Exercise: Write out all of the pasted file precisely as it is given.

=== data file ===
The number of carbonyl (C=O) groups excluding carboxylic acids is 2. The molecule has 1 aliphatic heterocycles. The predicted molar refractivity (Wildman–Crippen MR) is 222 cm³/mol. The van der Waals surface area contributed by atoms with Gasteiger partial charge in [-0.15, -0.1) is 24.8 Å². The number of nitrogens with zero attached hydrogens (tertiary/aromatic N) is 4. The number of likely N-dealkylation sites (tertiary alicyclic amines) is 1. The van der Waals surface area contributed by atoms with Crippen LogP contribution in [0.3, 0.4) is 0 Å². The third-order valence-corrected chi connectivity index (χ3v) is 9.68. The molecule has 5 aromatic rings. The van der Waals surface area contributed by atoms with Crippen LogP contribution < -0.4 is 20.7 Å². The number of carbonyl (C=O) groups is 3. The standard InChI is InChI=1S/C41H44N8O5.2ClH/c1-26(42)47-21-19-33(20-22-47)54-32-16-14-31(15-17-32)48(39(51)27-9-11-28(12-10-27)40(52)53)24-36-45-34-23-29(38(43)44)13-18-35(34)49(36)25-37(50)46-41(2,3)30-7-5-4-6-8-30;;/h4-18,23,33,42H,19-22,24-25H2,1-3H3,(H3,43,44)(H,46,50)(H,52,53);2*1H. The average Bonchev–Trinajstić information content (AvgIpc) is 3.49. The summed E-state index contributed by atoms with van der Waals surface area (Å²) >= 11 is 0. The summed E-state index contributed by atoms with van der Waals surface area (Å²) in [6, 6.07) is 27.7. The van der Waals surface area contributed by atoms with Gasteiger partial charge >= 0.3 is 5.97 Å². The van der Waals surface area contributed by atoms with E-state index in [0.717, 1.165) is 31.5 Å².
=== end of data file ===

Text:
The number of carbonyl (C=O) groups excluding carboxylic acids is 2. The molecule has 1 aliphatic heterocycles. The predicted molar refractivity (Wildman–Crippen MR) is 222 cm³/mol. The van der Waals surface area contributed by atoms with Gasteiger partial charge in [-0.15, -0.1) is 24.8 Å². The number of nitrogens with zero attached hydrogens (tertiary/aromatic N) is 4. The number of likely N-dealkylation sites (tertiary alicyclic amines) is 1. The van der Waals surface area contributed by atoms with Crippen LogP contribution in [0.3, 0.4) is 0 Å². The third-order valence-corrected chi connectivity index (χ3v) is 9.68. The molecule has 5 aromatic rings. The van der Waals surface area contributed by atoms with Crippen LogP contribution < -0.4 is 20.7 Å². The number of carbonyl (C=O) groups is 3. The standard InChI is InChI=1S/C41H44N8O5.2ClH/c1-26(42)47-21-19-33(20-22-47)54-32-16-14-31(15-17-32)48(39(51)27-9-11-28(12-10-27)40(52)53)24-36-45-34-23-29(38(43)44)13-18-35(34)49(36)25-37(50)46-41(2,3)30-7-5-4-6-8-30;;/h4-18,23,33,42H,19-22,24-25H2,1-3H3,(H3,43,44)(H,46,50)(H,52,53);2*1H. The average Bonchev–Trinajstić information content (AvgIpc) is 3.49. The summed E-state index contributed by atoms with van der Waals surface area (Å²) >= 11 is 0. The summed E-state index contributed by atoms with van der Waals surface area (Å²) in [6, 6.07) is 27.7. The van der Waals surface area contributed by atoms with Gasteiger partial charge >= 0.3 is 5.97 Å². The van der Waals surface area contributed by atoms with E-state index in [0.717, 1.165) is 31.5 Å².